“We have to deal with this, Ryan. It’s been three straight weeks of bitching at each other. Out of the past month, I think we have spent maybe one evening in a good mood. The rest of it has been like this.”

“You think I don’t know that?” Ryan says, his hand gesticulating wildly. When he gets angry, his normally confident and controlled demeanor becomes unrestrained and forceful. “You think I don’t know how miserable I am?”

“Miserable?” I say. “Miserable?” I can’t argue with what he is saying. It’s really about how he says it. He says it as if I’m the one making him miserable. As if I’m the one who’s causing all of this.

“I’m not saying anything you didn’t just say yourself. Please calm down.”

“Calm down?”

“Stop repeating everything I say as a question.”

“Then try being a bit more clear.”

Ryan sighs, moving his hand to his forehead, covering it with his thumb and fingers as if they were the brim of a baseball cap. He’s rubbing his temples. I don’t know when he became so dramatic. Somewhere along the way, he went from being this super calm, collected person to being this guy, this guy who sighs loudly and rubs his temples as if he’s Jesus on the cross. It’s as if the world is happening to him. I can tell he wants to say something, but he doesn’t. He starts to, and he stops himself.

I’m not sure what it is about me that insists that he say every little thing in his head. But when we fight like this, I can’t stand to see him hold back. You know why? I know why. It’s because if you’re really holding back, you don’t even start to say it. But that’s not what he does. He does this little song and dance where he pretends he’s not going to say something, but it’s clear that eventually, he’s going to say something.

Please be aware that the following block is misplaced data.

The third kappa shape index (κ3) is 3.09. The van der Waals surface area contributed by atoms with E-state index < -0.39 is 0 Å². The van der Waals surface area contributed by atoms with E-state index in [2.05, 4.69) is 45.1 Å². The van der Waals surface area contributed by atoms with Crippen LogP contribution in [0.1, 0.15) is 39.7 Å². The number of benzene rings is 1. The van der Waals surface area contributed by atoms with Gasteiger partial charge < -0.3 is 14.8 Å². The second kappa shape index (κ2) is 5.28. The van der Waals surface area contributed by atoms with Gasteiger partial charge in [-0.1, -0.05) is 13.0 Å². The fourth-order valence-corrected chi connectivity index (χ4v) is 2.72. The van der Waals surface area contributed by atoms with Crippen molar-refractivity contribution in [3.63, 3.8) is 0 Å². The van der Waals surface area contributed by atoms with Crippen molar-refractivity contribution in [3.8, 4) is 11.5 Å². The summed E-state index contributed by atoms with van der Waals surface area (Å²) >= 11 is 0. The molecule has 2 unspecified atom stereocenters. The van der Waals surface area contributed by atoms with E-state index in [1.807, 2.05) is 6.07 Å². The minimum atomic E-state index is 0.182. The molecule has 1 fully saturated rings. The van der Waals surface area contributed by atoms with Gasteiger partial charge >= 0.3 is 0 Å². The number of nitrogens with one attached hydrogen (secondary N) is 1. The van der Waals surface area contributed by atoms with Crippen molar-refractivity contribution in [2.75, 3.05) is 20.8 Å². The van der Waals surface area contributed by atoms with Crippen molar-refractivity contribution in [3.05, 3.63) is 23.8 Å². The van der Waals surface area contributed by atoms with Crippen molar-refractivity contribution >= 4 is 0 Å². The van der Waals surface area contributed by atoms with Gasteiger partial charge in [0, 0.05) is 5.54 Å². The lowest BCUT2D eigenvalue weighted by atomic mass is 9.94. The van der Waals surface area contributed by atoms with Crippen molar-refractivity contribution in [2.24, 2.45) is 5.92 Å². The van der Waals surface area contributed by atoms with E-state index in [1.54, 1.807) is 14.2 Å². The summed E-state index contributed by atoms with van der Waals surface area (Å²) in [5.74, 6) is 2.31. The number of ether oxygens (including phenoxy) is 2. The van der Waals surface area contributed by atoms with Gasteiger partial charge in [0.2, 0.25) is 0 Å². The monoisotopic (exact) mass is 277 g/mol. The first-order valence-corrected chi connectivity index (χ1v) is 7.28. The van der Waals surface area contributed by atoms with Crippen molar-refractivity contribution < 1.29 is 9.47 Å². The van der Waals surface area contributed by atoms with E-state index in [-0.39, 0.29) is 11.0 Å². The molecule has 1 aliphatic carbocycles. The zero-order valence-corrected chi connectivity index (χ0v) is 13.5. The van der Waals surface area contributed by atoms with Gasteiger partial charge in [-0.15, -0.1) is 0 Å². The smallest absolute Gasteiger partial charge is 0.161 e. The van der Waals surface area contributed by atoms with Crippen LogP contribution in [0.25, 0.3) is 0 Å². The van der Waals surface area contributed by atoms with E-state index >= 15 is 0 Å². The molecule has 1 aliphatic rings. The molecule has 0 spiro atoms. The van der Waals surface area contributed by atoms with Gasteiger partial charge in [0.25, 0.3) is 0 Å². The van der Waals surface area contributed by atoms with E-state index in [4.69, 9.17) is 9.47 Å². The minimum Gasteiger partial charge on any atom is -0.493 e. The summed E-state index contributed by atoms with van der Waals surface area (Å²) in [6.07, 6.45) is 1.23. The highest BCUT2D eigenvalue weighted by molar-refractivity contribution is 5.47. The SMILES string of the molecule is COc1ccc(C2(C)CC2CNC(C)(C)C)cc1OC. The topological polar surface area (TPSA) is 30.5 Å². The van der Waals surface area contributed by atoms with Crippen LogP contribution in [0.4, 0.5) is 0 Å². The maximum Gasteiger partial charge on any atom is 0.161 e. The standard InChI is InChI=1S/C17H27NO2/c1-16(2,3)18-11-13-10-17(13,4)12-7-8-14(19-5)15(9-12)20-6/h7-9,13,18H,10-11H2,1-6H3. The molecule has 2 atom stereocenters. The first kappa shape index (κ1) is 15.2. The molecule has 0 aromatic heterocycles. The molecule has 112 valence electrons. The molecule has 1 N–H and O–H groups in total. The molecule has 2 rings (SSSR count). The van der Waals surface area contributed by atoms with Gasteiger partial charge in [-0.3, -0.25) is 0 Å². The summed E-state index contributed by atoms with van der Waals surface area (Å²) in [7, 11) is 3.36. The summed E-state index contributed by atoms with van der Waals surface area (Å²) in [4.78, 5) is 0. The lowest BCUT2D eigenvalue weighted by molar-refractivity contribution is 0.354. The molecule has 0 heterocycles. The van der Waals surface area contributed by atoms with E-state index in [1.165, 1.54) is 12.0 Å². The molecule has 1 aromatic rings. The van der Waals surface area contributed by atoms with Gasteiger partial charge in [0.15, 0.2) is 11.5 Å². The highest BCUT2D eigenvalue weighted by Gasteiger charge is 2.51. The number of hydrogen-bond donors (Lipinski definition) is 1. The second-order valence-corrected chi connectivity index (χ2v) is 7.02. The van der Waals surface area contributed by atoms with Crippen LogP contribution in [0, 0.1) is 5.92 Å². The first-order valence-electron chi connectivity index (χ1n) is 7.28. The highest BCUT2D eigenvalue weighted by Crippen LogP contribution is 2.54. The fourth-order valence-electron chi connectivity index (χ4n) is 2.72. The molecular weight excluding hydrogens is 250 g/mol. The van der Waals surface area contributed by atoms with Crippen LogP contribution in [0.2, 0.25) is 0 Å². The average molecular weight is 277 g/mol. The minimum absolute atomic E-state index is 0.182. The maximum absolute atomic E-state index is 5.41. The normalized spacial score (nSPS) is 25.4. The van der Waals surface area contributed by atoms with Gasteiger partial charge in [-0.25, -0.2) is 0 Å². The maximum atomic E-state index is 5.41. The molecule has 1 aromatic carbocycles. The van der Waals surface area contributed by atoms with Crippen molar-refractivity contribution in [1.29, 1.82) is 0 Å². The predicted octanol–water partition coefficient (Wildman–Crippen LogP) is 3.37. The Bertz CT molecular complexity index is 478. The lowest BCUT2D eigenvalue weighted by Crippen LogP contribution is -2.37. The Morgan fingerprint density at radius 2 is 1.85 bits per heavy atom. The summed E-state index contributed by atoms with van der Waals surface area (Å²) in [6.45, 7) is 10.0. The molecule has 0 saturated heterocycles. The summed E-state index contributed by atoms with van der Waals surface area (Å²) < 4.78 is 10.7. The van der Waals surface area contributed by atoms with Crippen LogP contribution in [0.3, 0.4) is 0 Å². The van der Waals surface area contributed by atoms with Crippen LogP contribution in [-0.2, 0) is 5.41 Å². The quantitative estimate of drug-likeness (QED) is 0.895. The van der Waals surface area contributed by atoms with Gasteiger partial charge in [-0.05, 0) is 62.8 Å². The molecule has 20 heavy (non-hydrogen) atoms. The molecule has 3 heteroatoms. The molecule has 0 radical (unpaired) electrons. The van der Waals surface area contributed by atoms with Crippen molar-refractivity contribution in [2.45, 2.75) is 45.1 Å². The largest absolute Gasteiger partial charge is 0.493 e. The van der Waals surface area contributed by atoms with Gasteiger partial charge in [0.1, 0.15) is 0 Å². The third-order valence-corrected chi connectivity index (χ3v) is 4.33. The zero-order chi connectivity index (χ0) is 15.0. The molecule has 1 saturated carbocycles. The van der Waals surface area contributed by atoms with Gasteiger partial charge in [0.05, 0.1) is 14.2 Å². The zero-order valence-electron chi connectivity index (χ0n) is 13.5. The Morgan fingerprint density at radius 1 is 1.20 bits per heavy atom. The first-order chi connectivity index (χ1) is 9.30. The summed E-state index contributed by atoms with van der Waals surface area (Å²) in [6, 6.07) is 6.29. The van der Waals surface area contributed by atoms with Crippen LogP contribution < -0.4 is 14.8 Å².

“Just say it,” I say.

“No,” he says. “It’s not worth it.”

“Well, clearly, it is. Because you can barely stop yourself. So get on with it. I don’t have all f**king night.”

“Why don’t you take it down a notch, OK?”

I shake my head at him. “You are such a dick sometimes.”

“Yeah, well, you’re a bitch.”

“Excuse me?”

“Here we go. Her Royal Highness is offended.”

“It’s not hard to be offended by being called a bitch.”

“It’s no different from you just calling me a dick.”

“It is, actually. It’s much different.”

“Lauren, get over it. OK? I’m sorry I called you a bitch. Pretend I called you whatever you want to be called. The point is, I’m sick of this. I’m sick of every little thing being a disaster of epic proportions. I can’t even go to a goddamn Dodgers game without you moping through every inning.” Thumper moves from my feet and heads toward Ryan. I try not to worry that he’s choosing sides.

“If you don’t want me to be upset, then stop doing things to upset me.”

“This is exactly the problem! I’m not doing things to upset you.”

“Right. You just get tickets to the Dodgers game even when I tell you I don’t feel like going. That’s not to upset me, that’s because . . . why, exactly?” I move toward the dining-room table, getting a better angle at him, looking at him even more directly, but I’m not doing a great job of paying attention to the speed and force of my body. I hit the table so hard with my hip that I almost knock over the vase in the middle of the table. It wobbles, ever so slightly. I steady it.

“Because I want to see the Dodgers, and I really don’t f**king care if you’re there or not. I got the extra ticket to be nice, actually.”

I cross my arms. I can feel myself crossing them. I know it’s terrible body language. I know it makes things worse. And yet there is no other way for my arms to be. “To be nice? So you wanted to spend Friday night by yourself at the Dodgers? You didn’t even want me to go with you?”